Unpaid Illinois Regional Superintendents have new hope
Tue, 18 Oct 2011 22:10:54 GMT —
Illinois' 44 regional superintendents are working through their fourth month without a single paycheck. That's because Governor Pat Quinn cut their funding without cutting their positions back in July.
"I've haven't had a paycheck since June 30, and thankfully we've been able to do it okay, but I can't continue to do it forever," said Debbie Neiderhauser, who sees over Adams and Pike County schools.
Neiderhauser says her job clearly means more to her than her governor who'd rather put a handful of people in charge over all the state's schools than the 44 regional superintendents that oversee them now.
"We're local in our areas. I have a vested interest in Adams and Pike Counties. People in Springfield may not have that same type of ownership and allegiance with this area," said Neiderhauser.
It's that loyalty that has kept her going to the office every day without pay.
That could change in the next week as lawmakers go into their fall veto session. They can either reverse Quinn's cuts or vote for new legislation proposed by the house speaker, Michael Madigan. But issues concerning whether these superintendents can keep their retirement funds and the money owed to them the last four months is unclear.
"If we can get those issues worked out, then we have no problem with this new legislation. We would support it, not lobby for it but we're not going to oppose it," said Bob Daiber, the president of the Illinois Association of Regional Superintendents of Schools.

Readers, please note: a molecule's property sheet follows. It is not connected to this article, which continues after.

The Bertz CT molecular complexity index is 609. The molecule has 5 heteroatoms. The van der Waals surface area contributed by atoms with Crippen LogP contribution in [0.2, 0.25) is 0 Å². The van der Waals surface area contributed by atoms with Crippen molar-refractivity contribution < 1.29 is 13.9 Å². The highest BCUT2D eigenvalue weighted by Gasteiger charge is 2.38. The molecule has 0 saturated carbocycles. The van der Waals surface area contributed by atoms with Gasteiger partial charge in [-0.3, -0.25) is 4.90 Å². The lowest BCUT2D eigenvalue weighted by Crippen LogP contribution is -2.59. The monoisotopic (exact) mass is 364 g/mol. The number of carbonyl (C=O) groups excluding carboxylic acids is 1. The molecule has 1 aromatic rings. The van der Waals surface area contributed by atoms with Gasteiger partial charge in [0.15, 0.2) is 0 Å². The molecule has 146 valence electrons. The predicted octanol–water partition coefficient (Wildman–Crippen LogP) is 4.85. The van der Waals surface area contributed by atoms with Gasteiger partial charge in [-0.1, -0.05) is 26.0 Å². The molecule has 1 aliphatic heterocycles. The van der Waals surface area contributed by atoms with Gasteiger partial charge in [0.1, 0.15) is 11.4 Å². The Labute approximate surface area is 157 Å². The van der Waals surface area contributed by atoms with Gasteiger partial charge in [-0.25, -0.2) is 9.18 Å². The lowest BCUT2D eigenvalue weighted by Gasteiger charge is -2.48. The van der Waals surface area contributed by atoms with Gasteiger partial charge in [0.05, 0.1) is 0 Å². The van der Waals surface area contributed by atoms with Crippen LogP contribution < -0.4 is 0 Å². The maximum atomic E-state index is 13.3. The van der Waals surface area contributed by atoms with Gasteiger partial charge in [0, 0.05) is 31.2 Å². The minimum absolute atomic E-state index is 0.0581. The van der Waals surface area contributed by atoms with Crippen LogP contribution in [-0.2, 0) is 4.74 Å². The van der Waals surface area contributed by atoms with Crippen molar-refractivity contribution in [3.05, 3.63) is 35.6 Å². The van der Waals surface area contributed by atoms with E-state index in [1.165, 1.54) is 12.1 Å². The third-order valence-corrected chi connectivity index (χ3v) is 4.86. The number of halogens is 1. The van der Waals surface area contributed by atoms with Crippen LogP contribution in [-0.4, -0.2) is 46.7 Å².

But Senator John Sullivan says he doesn't see much support for this new legislation.
"I would much prefer that we simply do the veto override. That's cleaner, that's simpler. That's what we did with the original bill and I think we need to keep it that way," said Sullivan.
"The veto override would simply put back in the money the house and the senate had put in for our offices," said Neiderhauser.
"I do feel like if we can get the bills to the floor and voted on then we will have the support to override the veto," said Sullivan.
"I try not to think about it. I'm a person who believes that God is in control of this. I know that it's going to work out," said Neiderhauser.
If the issue of the Regional Superintendent pay is not resolved by the end of the veto session, Daiber says an executive session with the superintendents will take place where some type of legal response will be discussed.